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Hoard of Roman coins unearthed at Colchester dig

image captionThe collection is made up of coins issued under nine Roman Emperors

A collection of Roman coins has been unearthed by archaeologists excavating a former barracks in Colchester.

Two pots, one of them containing 1,247 coins, were discovered on the site of the former Hyderabad and Meeanee barracks, which are being redeveloped.

The coins, known as antoniniani, date back to between 251 and 271 AD.

Philip Crummy from the Colchester Archaeological Trust said the find would shed light on how people looked after their money in Roman times.

The coins have been sent to the British Museum for analysis and will then be donated by developer Taylor Wimpey, which owns the land, to Colchester Museum.

Mr Crummy said: "What you're looking at is how somebody managed their savings, taking some out and putting some back in probably over a number of years.

"It does look as if there's no difference in terms of the dates of the coins at the bottom than at the top.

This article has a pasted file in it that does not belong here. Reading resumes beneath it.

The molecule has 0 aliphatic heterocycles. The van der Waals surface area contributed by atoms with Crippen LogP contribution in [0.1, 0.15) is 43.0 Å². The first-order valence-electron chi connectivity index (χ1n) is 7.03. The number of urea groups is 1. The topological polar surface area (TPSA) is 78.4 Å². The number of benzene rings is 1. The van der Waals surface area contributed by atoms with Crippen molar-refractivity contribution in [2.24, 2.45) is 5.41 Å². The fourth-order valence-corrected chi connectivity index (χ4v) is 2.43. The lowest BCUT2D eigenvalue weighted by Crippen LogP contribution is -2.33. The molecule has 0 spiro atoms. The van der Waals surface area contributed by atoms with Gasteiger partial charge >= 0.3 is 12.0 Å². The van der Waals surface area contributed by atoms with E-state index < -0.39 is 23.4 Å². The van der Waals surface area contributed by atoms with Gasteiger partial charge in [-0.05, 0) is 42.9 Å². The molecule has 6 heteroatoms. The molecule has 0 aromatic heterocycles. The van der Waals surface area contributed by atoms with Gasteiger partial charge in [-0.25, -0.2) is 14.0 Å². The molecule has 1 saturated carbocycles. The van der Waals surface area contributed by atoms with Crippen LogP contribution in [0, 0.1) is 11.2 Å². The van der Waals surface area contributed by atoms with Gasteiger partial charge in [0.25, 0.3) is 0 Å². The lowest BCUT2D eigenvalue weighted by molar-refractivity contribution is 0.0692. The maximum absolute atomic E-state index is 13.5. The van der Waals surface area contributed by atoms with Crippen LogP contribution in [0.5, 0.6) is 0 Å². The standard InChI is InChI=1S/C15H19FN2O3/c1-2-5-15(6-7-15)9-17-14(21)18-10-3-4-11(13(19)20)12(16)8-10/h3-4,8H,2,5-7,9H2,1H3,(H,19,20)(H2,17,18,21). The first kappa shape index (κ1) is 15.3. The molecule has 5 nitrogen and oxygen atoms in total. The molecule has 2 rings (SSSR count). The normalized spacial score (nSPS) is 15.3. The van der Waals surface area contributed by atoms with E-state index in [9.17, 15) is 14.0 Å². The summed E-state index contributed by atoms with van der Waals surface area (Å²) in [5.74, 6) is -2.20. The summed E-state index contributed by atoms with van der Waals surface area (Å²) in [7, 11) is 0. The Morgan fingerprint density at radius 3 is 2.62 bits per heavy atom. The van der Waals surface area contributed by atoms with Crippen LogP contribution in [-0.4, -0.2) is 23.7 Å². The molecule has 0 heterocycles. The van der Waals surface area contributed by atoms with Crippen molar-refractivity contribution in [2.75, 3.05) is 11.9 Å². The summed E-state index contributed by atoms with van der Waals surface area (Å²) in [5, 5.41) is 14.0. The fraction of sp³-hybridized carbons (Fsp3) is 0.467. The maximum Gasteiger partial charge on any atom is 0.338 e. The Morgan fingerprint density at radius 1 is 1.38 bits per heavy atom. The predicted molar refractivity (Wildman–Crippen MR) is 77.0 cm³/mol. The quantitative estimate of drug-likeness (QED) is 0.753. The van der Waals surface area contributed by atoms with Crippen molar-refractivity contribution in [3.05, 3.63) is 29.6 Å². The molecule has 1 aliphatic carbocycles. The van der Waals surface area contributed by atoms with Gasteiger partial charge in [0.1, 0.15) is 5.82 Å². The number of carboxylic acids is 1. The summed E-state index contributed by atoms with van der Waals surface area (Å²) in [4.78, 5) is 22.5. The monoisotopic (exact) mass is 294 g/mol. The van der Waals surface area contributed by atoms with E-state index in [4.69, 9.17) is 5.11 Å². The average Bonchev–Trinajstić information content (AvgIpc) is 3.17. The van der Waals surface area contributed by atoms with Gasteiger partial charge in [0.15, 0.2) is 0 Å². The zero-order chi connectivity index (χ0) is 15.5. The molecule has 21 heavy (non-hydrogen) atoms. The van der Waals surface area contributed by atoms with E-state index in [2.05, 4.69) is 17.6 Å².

"In other words, the coins were probably put in the pot as one lump all at once.

"There was an identical pot right next to the one that was filled with coins which was empty.

"I think what happened here was it had coins in it and had been emptied and put back in the ground again in readiness for more coins."

Significant find

The discovery is not the first example of buried coins to have been found in the Colchester area.

More than 6,000 similar coins were found in the Gosbecks area of the town in 1983 and another stash of 600 was discovered in East Mersea in 1980.

Mr Crummy explained the coins were originally buried at a time of public unrest and civil war.

image captionThe coins have been sent to the British Museum for analysis

He said: "Today we rather take banks for granted but in those days of course there were no banks, so they had a problem.

"If you kept it in your house it might get broken in to and stolen, so what many people did if they had lots of money was bury them in their garden or nearby field."

The coins are the latest significant finds to to be unearthed at the nine-hectare (22-acre) site.

In April, the bones of two Anglo-Saxon soldiers were found and in 2005 the site of a Roman chariot circus was found in the gardens of the former sergeants' mess.

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